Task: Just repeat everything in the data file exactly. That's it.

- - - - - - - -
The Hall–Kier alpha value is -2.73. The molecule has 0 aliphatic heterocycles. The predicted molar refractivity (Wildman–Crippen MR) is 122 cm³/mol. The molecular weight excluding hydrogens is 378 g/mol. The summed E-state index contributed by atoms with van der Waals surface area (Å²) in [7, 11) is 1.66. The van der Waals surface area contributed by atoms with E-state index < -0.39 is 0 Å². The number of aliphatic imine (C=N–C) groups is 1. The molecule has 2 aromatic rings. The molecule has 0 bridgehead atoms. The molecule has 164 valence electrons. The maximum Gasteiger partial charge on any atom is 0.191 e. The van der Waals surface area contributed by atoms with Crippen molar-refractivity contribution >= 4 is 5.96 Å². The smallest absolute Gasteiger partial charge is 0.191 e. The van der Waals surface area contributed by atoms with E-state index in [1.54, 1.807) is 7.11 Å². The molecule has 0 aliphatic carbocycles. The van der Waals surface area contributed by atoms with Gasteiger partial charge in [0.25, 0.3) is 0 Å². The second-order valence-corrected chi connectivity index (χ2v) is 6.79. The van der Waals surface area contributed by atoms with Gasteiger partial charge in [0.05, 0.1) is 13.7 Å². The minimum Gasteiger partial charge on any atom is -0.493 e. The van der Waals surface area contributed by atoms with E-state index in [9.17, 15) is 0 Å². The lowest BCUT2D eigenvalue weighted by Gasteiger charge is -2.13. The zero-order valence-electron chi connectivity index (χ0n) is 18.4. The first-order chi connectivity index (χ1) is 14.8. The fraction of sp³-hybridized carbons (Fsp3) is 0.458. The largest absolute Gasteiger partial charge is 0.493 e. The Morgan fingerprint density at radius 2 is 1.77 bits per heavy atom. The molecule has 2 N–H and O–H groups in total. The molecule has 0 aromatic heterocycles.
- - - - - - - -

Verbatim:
The Hall–Kier alpha value is -2.73. The molecule has 0 aliphatic heterocycles. The predicted molar refractivity (Wildman–Crippen MR) is 122 cm³/mol. The molecular weight excluding hydrogens is 378 g/mol. The summed E-state index contributed by atoms with van der Waals surface area (Å²) in [7, 11) is 1.66. The van der Waals surface area contributed by atoms with E-state index < -0.39 is 0 Å². The number of aliphatic imine (C=N–C) groups is 1. The molecule has 2 aromatic rings. The molecule has 0 bridgehead atoms. The molecule has 164 valence electrons. The maximum Gasteiger partial charge on any atom is 0.191 e. The van der Waals surface area contributed by atoms with Crippen molar-refractivity contribution >= 4 is 5.96 Å². The smallest absolute Gasteiger partial charge is 0.191 e. The van der Waals surface area contributed by atoms with E-state index in [1.54, 1.807) is 7.11 Å². The molecule has 0 aliphatic carbocycles. The van der Waals surface area contributed by atoms with Gasteiger partial charge in [0.25, 0.3) is 0 Å². The second-order valence-corrected chi connectivity index (χ2v) is 6.79. The van der Waals surface area contributed by atoms with Gasteiger partial charge in [0.05, 0.1) is 13.7 Å². The minimum Gasteiger partial charge on any atom is -0.493 e. The van der Waals surface area contributed by atoms with E-state index in [9.17, 15) is 0 Å². The lowest BCUT2D eigenvalue weighted by Gasteiger charge is -2.13. The zero-order valence-electron chi connectivity index (χ0n) is 18.4. The first-order chi connectivity index (χ1) is 14.8. The fraction of sp³-hybridized carbons (Fsp3) is 0.458. The largest absolute Gasteiger partial charge is 0.493 e. The Morgan fingerprint density at radius 2 is 1.77 bits per heavy atom. The molecule has 2 N–H and O–H groups in total. The molecule has 0 aromatic heterocycles.